The US Federal Reserve has reiterated that it will be "patient" in raising interest rates from record lows, but is signaling greater concern about excessively low inflation.
In a statement released after its latest policy meeting, the Fed said that the US economy was expanding further despite weakness overseas, in a signal that it remains on track to raise interest rates later this year.
Recent economic data shows the US economy expanding "at a solid pace," the rate-setting US central bank said in its monetary policy statement. "Household spending is rising moderately. Business fixed investment is advancing, while the recovery in the housing sector remains slow."
There was good news for the US job market. "Labor market conditions have improved further, with strong job gains and a lower unemployment rate," it said. "Recent declines in energy prices have boosted household purchasing power."
Ignoring global problems
In making its announcement, the Fed largely skirted over slumping economies in Europe and Asia, saying only that it would take "financial and international developments" into account when it made its decisions.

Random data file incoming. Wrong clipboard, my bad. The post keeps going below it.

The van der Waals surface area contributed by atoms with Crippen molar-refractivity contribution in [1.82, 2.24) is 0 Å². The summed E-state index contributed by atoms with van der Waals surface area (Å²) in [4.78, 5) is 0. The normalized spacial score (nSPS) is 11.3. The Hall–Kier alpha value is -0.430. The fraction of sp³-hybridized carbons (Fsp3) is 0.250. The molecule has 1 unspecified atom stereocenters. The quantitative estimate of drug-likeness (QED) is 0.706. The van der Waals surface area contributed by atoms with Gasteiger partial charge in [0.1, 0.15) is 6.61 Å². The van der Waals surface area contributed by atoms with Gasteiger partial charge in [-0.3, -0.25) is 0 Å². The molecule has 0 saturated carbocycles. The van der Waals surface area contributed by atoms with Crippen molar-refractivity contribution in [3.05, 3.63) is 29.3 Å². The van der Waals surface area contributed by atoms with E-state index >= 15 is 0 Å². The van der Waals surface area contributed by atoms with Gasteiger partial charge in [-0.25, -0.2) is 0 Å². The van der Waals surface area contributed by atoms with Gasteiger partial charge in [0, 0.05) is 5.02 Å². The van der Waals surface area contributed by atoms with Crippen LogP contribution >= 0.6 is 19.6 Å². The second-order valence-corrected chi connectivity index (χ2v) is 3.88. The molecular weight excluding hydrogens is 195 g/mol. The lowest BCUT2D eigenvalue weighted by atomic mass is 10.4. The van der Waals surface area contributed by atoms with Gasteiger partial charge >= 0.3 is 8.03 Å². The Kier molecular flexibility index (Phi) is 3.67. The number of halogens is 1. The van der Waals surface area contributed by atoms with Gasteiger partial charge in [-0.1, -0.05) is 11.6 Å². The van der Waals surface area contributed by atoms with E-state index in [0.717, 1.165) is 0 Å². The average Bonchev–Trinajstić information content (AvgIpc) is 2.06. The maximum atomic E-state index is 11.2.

The Fed also noted that inflation remains well below its 2 percent target, and that the factors holding down inflation have intensified since its last meeting in December. Inflation is likely to decline further before rising again, it added.
The Fed's new concerns about low inflation could affect when it decides to raise its key short-term rate from near zero. Many economists have forecast a Fed rate hike in June but some have pushed back that timetable.
bk/hg (dpa, AP, AFP, Reuters)